- The Association of Art Museum Directors issued sanctions against Virginia's Randolph College over its sale of George Bellows' "Men of the Docks," the second of four paintings its board of trustees voted to sell in 2007.
- The college sold the painting for $25.5 million to London's National Gallery of Art in a bid to boost its endowment, and the sanctions are the result of the use of the funds on operations.
- Under the sanctions, AAMD members are called on to suspend all collaborations with Randolph's Maier Museum of Art, and four museums plan to do so thus far.
Further exacerbating this issue are claims by Randolph officials that the Maier Museum isn't a "museum" (it also isn't a member of the AAMD). With the sanction now in effect, AAMD President Timothy Rub is asking that museums have staff review loan requests or exhibition partnerships with Maier.
Randolph's president, Bradley Bateman, doesn't seem too taken aback by the sanction, the impact of which he says will be "relatively small," nor does he seem moved by calls from the community to halt the sale of the remaining two pieces out of the four. Edward Hicks’ “Peaceable Kingdom” and Ernest Hennings’ “Through the Arroyo” are currently in storage, where he says they are unlikely to return from (at least until they are sold, of course).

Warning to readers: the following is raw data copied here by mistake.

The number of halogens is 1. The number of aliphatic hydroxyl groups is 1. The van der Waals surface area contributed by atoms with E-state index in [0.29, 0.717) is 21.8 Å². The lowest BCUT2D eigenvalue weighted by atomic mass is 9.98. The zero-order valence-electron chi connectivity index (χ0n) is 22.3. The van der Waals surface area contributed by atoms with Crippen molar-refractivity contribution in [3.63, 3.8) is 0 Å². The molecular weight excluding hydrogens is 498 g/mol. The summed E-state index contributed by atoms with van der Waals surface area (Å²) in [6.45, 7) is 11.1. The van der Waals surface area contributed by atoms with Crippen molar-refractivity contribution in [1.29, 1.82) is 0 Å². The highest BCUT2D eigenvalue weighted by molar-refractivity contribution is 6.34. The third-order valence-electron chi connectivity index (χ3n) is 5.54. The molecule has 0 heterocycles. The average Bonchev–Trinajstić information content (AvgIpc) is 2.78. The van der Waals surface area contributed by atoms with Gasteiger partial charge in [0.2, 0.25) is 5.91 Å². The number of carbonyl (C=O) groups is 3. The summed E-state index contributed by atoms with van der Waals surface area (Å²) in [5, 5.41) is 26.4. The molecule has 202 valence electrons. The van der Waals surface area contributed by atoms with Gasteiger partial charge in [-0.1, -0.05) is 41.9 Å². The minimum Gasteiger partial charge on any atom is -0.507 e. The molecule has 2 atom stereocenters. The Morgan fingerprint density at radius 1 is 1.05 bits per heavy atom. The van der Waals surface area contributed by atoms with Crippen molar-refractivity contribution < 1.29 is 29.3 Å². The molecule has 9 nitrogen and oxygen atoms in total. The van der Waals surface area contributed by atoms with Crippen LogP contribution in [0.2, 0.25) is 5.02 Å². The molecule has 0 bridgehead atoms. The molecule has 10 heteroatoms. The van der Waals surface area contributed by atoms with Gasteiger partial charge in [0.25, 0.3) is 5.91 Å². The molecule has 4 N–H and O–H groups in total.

One thing is certain: Whether selling the paintings is the right thing to do for the betterment of the college or not, this is just one more example of the hard choices some colleges have been forced to make in light of funding crunches.